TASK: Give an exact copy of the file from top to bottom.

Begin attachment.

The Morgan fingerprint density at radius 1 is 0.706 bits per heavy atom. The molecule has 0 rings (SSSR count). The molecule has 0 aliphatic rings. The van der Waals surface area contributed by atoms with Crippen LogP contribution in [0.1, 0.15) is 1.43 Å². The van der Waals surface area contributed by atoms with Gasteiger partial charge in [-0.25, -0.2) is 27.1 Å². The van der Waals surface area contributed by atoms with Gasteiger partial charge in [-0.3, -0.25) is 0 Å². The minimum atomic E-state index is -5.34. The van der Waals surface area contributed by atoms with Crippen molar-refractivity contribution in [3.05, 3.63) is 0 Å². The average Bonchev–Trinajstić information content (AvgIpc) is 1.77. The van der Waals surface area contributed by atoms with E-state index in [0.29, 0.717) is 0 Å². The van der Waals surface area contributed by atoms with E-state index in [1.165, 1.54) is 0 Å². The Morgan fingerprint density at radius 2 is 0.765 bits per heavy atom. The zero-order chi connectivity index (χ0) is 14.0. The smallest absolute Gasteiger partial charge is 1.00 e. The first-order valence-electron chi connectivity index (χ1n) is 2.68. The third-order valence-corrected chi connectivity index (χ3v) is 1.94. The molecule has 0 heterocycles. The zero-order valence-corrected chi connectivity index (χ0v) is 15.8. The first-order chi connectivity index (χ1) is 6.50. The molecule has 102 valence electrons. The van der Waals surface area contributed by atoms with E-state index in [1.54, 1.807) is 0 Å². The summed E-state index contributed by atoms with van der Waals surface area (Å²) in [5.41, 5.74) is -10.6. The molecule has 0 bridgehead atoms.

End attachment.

The Morgan fingerprint density at radius 1 is 0.706 bits per heavy atom. The molecule has 0 rings (SSSR count). The molecule has 0 aliphatic rings. The van der Waals surface area contributed by atoms with Crippen LogP contribution in [0.1, 0.15) is 1.43 Å². The van der Waals surface area contributed by atoms with Gasteiger partial charge in [-0.25, -0.2) is 27.1 Å². The van der Waals surface area contributed by atoms with Gasteiger partial charge in [-0.3, -0.25) is 0 Å². The minimum atomic E-state index is -5.34. The van der Waals surface area contributed by atoms with Crippen molar-refractivity contribution in [3.05, 3.63) is 0 Å². The average Bonchev–Trinajstić information content (AvgIpc) is 1.77. The van der Waals surface area contributed by atoms with E-state index in [0.29, 0.717) is 0 Å². The van der Waals surface area contributed by atoms with E-state index in [1.165, 1.54) is 0 Å². The Morgan fingerprint density at radius 2 is 0.765 bits per heavy atom. The zero-order chi connectivity index (χ0) is 14.0. The smallest absolute Gasteiger partial charge is 1.00 e. The first-order valence-electron chi connectivity index (χ1n) is 2.68. The third-order valence-corrected chi connectivity index (χ3v) is 1.94. The molecule has 0 heterocycles. The zero-order valence-corrected chi connectivity index (χ0v) is 15.8. The first-order chi connectivity index (χ1) is 6.50. The molecule has 102 valence electrons. The van der Waals surface area contributed by atoms with E-state index in [1.54, 1.807) is 0 Å². The summed E-state index contributed by atoms with van der Waals surface area (Å²) in [5.41, 5.74) is -10.6. The molecule has 0 bridgehead atoms.